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Staff writer of The New Yorker and author of 11 books, including five national bestsellers, Ken Auletta is “the James Bond of the media world,” as BusinessWeek put it. His high-profile interviews and commentary have been a staple of our culture for decades, providing a roadmap for where society has been and where it’s going. In ranking him as America’s premier media commentator, the Columbia Journalism Review concluded, “No other reporter has covered the news communication business as thoroughly.”
In his award-winning “Annals of Communications,” Auletta writes on the future of media and communication, and the disruption it brings to our lives. He chronicles major events and explores the powerful people shaping the Internet, social media, television, Hollywood, newspaper, publishing and technology industries. His profiles have revealed with unique intimacy the inner-workings of such famous media personalities as Rupert Murdoch, Google’s Larry Page and Sergey Brin, Facebook’s Sheryl Sandberg and Mark Zuckerberg, Netflix’s Reed Hastings, Harvey Weinstein, Barry Diller, the editors and publisher of The New York Times, and Bill Gates. His profile of Ted Turner, “The Lost Tycoon,” won a National Magazine Award as the Year’s Best Profile.
Auletta’s latest book, Googled: The End of the World as We Know It, was a New York Times bestseller and named one of the 10 Best Books of the Year by BusinessWeek. His other national bestsellers include Greed and Glory on Wall Street, named one of the “Best books about Wall Street” by Yahoo Finance; Three Blind Mice: How the TV Networks Lost Their Way; The Highwaymen: Warriors of the Information Superhighway; and World War 3.0: Microsoft and Its Enemies.
For his 12th book, Frenemies: The Epic Disruption of the Ad Industry, and Everything Else, Auletta decided to “Follow the money” of the advertising and marketing industry, and reports on the many newspapers, magazines, TV and radio stations – as well as digital enterprises it supports. Frenemies will be released in May 2018.
Auletta’s ability to be welcomed in rarely-visited sanctums has allowed him to take readers into a judge’s chambers during the Microsoft Trials, a Murdoch and John Malone business summit negotiation, Viacom board meetings, New York Times front page deliberations, and White House communications team meetings. The stunning interviews he conducted with the federal judge who presided over the Microsoft Antitrust Case were cited by the U.S. Court of Appeals to reverse the judge’s decision.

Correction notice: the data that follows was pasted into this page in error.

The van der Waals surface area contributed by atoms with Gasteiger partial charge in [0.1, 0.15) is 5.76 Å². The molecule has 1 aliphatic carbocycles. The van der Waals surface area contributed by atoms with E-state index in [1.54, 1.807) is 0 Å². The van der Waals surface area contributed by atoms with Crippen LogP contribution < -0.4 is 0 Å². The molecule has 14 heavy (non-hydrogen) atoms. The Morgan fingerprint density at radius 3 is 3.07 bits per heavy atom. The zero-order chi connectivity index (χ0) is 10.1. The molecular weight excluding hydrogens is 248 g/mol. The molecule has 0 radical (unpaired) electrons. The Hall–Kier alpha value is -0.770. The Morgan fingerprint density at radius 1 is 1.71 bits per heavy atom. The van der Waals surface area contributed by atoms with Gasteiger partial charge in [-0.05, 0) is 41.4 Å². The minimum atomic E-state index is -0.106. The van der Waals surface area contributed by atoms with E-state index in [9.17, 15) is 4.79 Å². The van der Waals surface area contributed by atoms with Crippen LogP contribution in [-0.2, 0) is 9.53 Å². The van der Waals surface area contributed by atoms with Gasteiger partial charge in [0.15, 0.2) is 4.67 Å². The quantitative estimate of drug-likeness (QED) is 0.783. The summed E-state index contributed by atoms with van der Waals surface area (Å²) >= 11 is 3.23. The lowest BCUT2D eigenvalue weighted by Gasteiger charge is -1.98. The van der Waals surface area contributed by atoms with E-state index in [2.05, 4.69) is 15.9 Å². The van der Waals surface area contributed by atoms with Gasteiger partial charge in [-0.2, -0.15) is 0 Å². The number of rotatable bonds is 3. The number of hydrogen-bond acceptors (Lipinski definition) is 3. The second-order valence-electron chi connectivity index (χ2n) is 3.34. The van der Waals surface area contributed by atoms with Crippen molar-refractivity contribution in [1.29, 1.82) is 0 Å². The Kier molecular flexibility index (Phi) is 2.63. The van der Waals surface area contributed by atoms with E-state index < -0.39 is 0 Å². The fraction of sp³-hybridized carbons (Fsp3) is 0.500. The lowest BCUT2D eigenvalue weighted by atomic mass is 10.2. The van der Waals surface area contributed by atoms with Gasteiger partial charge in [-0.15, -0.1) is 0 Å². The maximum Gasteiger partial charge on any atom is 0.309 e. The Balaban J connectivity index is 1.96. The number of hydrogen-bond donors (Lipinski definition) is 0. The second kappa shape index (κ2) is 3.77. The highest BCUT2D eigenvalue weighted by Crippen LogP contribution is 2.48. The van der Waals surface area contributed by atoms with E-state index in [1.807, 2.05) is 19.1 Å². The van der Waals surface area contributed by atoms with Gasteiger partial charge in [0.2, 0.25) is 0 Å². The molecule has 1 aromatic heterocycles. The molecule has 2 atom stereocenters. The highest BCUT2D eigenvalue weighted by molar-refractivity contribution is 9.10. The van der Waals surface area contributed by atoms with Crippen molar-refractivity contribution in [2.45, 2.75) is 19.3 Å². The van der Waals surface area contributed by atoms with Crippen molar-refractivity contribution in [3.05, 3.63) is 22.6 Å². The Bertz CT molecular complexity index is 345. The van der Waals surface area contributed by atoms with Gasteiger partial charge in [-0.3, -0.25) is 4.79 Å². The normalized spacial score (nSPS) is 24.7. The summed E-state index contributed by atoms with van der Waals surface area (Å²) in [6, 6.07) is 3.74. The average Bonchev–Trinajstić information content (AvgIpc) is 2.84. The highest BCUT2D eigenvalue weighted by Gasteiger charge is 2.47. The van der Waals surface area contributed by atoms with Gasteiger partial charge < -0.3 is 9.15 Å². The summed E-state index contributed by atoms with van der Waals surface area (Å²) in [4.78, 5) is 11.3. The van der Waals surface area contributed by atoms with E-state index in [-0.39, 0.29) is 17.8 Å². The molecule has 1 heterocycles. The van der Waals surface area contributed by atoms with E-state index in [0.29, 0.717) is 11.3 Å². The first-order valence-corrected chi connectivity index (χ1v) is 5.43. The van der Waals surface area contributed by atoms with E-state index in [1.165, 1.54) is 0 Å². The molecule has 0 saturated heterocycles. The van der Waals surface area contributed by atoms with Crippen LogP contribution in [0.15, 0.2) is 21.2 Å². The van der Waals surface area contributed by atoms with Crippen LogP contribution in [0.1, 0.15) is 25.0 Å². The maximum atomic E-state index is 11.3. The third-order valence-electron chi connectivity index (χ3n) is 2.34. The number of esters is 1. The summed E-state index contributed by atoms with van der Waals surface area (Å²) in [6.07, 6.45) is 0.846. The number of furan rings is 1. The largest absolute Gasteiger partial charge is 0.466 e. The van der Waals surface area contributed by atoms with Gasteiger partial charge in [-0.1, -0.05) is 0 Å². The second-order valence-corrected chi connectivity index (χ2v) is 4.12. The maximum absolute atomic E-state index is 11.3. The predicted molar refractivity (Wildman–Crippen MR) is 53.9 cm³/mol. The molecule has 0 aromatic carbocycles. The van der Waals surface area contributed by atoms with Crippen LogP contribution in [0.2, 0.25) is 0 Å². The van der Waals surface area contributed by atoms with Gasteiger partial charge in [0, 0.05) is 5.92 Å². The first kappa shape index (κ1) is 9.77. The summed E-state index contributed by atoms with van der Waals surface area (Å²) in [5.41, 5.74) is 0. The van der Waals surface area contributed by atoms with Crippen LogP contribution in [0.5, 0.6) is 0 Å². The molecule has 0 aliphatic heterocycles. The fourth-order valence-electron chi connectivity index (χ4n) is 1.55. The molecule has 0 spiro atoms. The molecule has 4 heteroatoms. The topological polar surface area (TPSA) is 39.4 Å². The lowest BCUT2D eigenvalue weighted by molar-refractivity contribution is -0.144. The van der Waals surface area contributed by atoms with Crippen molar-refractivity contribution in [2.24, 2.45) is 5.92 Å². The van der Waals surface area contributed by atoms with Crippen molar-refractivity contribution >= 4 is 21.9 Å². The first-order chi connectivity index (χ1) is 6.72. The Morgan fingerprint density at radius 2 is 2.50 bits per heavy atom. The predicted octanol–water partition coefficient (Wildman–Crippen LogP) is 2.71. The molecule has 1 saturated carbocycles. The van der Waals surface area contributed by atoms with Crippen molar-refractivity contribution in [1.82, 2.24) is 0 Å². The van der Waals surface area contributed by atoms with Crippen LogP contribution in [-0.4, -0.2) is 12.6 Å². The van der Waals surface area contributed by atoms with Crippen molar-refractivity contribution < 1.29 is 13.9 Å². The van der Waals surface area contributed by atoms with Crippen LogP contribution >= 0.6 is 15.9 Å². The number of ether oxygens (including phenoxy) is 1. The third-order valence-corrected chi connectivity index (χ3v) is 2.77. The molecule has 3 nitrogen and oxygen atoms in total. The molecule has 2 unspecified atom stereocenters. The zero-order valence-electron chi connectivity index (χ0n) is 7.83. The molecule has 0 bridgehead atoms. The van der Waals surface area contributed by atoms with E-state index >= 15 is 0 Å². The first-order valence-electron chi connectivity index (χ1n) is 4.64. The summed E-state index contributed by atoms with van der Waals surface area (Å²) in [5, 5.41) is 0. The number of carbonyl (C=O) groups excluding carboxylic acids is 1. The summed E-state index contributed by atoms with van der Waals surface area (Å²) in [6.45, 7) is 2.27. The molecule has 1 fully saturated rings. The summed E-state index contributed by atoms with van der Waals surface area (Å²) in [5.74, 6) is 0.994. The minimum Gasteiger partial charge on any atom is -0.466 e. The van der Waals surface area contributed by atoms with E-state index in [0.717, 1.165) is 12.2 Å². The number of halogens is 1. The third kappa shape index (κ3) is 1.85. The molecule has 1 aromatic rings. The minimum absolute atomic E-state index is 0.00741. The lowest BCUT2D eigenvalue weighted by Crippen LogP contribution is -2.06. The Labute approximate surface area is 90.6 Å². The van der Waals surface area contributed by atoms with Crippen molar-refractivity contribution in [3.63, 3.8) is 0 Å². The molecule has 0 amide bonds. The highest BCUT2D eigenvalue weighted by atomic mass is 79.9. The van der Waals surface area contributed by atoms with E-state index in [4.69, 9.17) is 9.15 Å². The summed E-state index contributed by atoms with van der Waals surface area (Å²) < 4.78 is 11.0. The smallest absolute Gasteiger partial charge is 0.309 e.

Auletta has served as a Pulitzer Prize juror, been named a Literary Lion by the New York Public Library, has for several decades been a National Judge of the Annual Livingston Awards for Young Journalists, and was selected one of the 20th century’s top 100 business journalists by a distinguished panel of his peers.
Frenemies: Winners and Losers in the Advertising Wars
Disruption: Tales from the Media Battlefield
Disruptor — every company, from startups to Fortune 500s, wants to be one. Whether it’s Google, Apple, Netflix, Amazon, Uber, or a parade of online education upstarts, digital disruptors are everywhere. Every established company and institution nervously looks over their shoulders, aware that disruptors strike with alarming speed. Once upon a time, it took the telephone seven decades to reach half the American population; it took electricity half a century. Yet it took the Internet less than a decade to reach half the U.S. population. Even the disruptors — Microsoft, cable companies, Wal-Mart — are disrupted. A good company is optimistic. But the other dominant emotion is fear.
In “Disruption: Tales from the Media Battlefield,” Ken Auletta draws from his decades of media coverage and shares his insights into the people and teams behind the biggest disruptions of all time. How do you recognize the next big thing? Ken Auletta has the war stories to help your audience know a disruption when they see one.
From Mad Men to Math Men: Turmoil in the Advertising World
The Digital War: HOW FACEBOOK, APPLE, AMAZON, GOOGLE & MICROSOFT ARE LINKED
Leadership Is Not an Algorithm: Lessons a Journalist Has Learned
Googled: The Future of Media
Based on his book, Auletta charts how the world as we know it has ended. Google and the Web have changed the rules of the game. Auletta will discuss how Google came to be and why it has been such a disruptive force. And he will chart where Google’s future, and the future of all media, is heading.